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Loan Loss-Accounting Study Punts On Impact of Pandemic Lending (2)

Sept. 16, 2020, 8:22 PMUpdated: Sept. 16, 2020, 10:17 PM

A Congress-ordered study on the biggest change to bank accounting in decades dodged the biggest question it faced, blaming the pandemic for making an answer impossible.

The study, conducted by Treasury and released Wednesday, concluded that an assessment on whether the current expected credit loss (CECL) standard would make it more difficult to lend during an economic downturn “is not currently feasible” because of the coronavirus pandemic.

“Drawing conclusions right now regarding CECL’s impact since its initial implementation in early 2020 is challenging because CECL has not been fully implemented by all entities, and numerous market factors relating to the COVID-19 global pandemic (including government responses) have affected the economy, financial institutions, and borrowing and lending dynamics,” the study said.

The Financial Accounting Standards Board, the authors of the accounting rule, said it was studying the report.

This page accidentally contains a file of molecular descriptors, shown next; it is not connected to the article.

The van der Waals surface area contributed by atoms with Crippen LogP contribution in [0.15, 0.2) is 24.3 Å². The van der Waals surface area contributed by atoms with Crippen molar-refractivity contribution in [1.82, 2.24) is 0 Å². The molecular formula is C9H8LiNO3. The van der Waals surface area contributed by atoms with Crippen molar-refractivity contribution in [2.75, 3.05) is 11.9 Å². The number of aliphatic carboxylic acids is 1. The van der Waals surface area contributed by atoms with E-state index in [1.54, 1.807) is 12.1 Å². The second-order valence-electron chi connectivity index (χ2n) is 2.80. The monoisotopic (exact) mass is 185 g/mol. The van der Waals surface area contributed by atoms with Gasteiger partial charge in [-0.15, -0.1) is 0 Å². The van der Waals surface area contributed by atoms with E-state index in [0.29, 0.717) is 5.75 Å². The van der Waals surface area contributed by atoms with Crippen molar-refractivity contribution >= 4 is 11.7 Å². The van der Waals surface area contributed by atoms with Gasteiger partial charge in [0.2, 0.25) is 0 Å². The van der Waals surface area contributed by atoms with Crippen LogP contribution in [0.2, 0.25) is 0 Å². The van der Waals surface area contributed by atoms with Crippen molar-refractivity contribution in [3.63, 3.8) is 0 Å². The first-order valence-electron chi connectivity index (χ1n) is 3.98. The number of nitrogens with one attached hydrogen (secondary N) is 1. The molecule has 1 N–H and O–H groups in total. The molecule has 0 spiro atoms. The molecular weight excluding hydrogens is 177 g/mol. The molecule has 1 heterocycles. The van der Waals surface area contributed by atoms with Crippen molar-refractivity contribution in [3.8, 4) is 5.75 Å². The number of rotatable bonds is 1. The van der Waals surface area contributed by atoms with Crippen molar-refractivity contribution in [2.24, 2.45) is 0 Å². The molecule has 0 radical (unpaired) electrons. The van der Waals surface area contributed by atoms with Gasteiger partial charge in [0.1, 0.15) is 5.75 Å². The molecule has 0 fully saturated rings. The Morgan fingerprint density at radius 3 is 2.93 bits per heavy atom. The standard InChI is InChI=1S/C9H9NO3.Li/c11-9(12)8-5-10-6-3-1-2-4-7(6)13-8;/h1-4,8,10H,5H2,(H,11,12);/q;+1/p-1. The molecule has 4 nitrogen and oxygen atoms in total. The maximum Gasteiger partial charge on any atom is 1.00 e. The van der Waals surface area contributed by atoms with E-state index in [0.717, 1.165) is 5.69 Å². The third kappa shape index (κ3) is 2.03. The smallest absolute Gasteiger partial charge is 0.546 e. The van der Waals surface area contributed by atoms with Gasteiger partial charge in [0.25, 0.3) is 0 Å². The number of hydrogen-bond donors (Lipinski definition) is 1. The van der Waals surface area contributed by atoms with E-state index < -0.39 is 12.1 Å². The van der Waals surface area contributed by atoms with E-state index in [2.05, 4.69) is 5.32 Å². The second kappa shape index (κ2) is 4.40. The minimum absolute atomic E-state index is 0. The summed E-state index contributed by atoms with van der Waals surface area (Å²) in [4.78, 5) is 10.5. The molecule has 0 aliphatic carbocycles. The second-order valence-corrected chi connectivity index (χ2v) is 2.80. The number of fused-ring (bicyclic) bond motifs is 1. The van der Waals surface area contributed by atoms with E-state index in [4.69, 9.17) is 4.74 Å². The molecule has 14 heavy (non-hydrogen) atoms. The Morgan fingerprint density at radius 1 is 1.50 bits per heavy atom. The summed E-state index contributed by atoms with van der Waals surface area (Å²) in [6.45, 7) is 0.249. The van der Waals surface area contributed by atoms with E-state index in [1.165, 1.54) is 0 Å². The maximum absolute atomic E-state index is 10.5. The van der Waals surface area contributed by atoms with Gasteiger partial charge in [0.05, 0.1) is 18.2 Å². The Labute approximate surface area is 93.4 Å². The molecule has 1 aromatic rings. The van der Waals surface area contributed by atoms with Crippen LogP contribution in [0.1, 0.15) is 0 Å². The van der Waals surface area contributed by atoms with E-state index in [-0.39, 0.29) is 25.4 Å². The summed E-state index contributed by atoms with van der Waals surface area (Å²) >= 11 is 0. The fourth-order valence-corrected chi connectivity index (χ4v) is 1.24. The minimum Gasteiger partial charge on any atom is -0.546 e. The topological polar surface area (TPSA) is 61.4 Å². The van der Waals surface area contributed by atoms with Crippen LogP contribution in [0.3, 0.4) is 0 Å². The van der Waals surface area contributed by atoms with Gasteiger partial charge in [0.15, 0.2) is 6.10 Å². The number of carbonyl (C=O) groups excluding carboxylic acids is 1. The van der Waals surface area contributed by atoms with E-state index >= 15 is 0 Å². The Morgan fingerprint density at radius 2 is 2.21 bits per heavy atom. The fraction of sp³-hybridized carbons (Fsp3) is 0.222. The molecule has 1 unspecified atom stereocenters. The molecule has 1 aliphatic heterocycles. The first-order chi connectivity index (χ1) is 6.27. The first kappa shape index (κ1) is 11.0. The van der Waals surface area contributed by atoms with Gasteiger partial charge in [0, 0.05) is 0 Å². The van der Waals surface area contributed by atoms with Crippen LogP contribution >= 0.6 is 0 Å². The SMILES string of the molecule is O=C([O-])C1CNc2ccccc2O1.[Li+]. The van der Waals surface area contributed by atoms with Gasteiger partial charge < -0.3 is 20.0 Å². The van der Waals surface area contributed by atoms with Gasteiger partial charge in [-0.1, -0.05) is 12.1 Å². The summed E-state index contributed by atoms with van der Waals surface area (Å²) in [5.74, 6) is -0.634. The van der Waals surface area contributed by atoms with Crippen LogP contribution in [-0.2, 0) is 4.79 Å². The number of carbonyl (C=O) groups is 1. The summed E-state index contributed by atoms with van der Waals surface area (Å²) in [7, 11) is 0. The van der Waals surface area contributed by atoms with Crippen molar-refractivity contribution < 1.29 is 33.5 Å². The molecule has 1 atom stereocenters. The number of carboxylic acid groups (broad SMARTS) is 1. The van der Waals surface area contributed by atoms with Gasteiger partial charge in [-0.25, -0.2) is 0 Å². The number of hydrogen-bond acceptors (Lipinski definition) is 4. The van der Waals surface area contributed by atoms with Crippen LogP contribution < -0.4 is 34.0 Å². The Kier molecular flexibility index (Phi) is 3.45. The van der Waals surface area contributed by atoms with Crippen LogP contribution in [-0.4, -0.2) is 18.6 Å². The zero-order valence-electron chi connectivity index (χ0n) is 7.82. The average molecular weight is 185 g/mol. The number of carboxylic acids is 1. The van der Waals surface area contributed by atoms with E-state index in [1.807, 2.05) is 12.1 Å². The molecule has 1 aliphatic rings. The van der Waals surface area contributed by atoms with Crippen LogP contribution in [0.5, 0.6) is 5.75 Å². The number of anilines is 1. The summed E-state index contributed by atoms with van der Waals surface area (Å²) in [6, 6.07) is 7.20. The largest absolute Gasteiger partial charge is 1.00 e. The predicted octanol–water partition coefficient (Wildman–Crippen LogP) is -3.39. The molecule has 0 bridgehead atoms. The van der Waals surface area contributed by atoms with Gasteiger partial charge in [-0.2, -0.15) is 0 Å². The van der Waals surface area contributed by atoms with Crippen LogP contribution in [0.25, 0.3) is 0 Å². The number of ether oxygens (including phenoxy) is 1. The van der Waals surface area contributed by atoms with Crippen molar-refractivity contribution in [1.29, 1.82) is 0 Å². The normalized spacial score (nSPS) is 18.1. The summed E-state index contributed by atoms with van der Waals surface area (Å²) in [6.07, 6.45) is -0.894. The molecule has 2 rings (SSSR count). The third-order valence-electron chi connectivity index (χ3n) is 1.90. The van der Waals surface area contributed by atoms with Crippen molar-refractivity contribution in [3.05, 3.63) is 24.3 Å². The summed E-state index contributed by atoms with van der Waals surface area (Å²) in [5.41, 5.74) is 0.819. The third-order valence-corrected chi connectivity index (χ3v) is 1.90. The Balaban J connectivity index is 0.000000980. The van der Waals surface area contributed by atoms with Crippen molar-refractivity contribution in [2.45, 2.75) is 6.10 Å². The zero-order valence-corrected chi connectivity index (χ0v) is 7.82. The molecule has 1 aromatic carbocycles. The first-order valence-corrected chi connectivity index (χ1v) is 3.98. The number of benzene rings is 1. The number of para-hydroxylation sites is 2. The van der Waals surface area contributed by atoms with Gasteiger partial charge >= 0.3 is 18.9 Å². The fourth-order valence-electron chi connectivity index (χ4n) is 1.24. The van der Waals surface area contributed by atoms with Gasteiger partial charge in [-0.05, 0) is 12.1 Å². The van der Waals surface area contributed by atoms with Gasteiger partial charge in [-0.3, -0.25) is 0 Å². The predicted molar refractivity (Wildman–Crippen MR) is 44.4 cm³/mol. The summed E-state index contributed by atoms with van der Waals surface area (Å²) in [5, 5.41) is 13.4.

The study comes at a time when federal regulators like the Federal Reserve have pulled out all the stops to encourage lending and keep banks—and the entire financial system—from collapsing at the same time they’re required to implement the standard.

The standard, which most publicly traded banks started following in January, fundamentally changes how public companies estimate and record loans and other financial instruments on their books. CECL requires companies to book losses and reserve cash to cover those losses when they make those loans, instead of waiting until it’s likely they will lose money. It is considered accounting rulemakers’ central response to the 2008 financial crisis.